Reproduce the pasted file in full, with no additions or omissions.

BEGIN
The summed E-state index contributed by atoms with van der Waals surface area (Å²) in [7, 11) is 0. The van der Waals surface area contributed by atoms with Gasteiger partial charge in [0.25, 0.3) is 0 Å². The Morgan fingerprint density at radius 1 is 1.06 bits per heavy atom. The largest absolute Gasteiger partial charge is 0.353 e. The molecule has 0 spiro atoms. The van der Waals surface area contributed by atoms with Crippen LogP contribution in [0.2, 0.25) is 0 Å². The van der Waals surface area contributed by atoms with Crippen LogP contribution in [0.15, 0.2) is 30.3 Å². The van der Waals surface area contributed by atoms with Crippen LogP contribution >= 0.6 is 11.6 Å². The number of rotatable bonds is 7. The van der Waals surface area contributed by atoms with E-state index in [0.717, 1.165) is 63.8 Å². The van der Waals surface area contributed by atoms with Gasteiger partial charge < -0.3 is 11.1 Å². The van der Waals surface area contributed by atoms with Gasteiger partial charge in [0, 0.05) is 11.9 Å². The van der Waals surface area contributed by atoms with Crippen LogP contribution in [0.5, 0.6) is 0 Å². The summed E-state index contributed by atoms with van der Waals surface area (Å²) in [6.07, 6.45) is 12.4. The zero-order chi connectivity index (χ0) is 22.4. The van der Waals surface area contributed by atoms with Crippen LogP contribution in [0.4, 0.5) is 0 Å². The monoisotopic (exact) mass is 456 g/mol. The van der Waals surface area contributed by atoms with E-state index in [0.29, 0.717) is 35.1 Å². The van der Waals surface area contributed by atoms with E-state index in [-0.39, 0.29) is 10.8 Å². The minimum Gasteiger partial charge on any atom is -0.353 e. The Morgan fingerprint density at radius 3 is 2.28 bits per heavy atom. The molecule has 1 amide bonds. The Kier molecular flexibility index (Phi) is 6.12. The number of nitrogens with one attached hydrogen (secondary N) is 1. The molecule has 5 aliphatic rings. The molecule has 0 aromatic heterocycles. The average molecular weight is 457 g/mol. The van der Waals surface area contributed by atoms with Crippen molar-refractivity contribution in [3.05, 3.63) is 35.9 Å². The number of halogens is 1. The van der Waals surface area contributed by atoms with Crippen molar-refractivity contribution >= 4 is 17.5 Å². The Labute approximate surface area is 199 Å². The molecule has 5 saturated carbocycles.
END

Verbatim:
The summed E-state index contributed by atoms with van der Waals surface area (Å²) in [7, 11) is 0. The van der Waals surface area contributed by atoms with Gasteiger partial charge in [0.25, 0.3) is 0 Å². The Morgan fingerprint density at radius 1 is 1.06 bits per heavy atom. The largest absolute Gasteiger partial charge is 0.353 e. The molecule has 0 spiro atoms. The van der Waals surface area contributed by atoms with Crippen LogP contribution in [0.2, 0.25) is 0 Å². The van der Waals surface area contributed by atoms with Crippen LogP contribution in [0.15, 0.2) is 30.3 Å². The van der Waals surface area contributed by atoms with Crippen LogP contribution >= 0.6 is 11.6 Å². The number of rotatable bonds is 7. The van der Waals surface area contributed by atoms with E-state index in [0.717, 1.165) is 63.8 Å². The van der Waals surface area contributed by atoms with Gasteiger partial charge < -0.3 is 11.1 Å². The van der Waals surface area contributed by atoms with Gasteiger partial charge in [0, 0.05) is 11.9 Å². The van der Waals surface area contributed by atoms with Crippen LogP contribution in [0.5, 0.6) is 0 Å². The summed E-state index contributed by atoms with van der Waals surface area (Å²) in [6.07, 6.45) is 12.4. The zero-order chi connectivity index (χ0) is 22.4. The van der Waals surface area contributed by atoms with Crippen LogP contribution in [0.4, 0.5) is 0 Å². The monoisotopic (exact) mass is 456 g/mol. The van der Waals surface area contributed by atoms with E-state index in [0.29, 0.717) is 35.1 Å². The van der Waals surface area contributed by atoms with E-state index in [-0.39, 0.29) is 10.8 Å². The minimum Gasteiger partial charge on any atom is -0.353 e. The Morgan fingerprint density at radius 3 is 2.28 bits per heavy atom. The molecule has 1 amide bonds. The Kier molecular flexibility index (Phi) is 6.12. The number of nitrogens with one attached hydrogen (secondary N) is 1. The molecule has 5 aliphatic rings. The molecule has 0 aromatic heterocycles. The average molecular weight is 457 g/mol. The van der Waals surface area contributed by atoms with Crippen molar-refractivity contribution in [3.05, 3.63) is 35.9 Å². The number of halogens is 1. The van der Waals surface area contributed by atoms with Crippen molar-refractivity contribution >= 4 is 17.5 Å². The Labute approximate surface area is 199 Å². The molecule has 5 saturated carbocycles.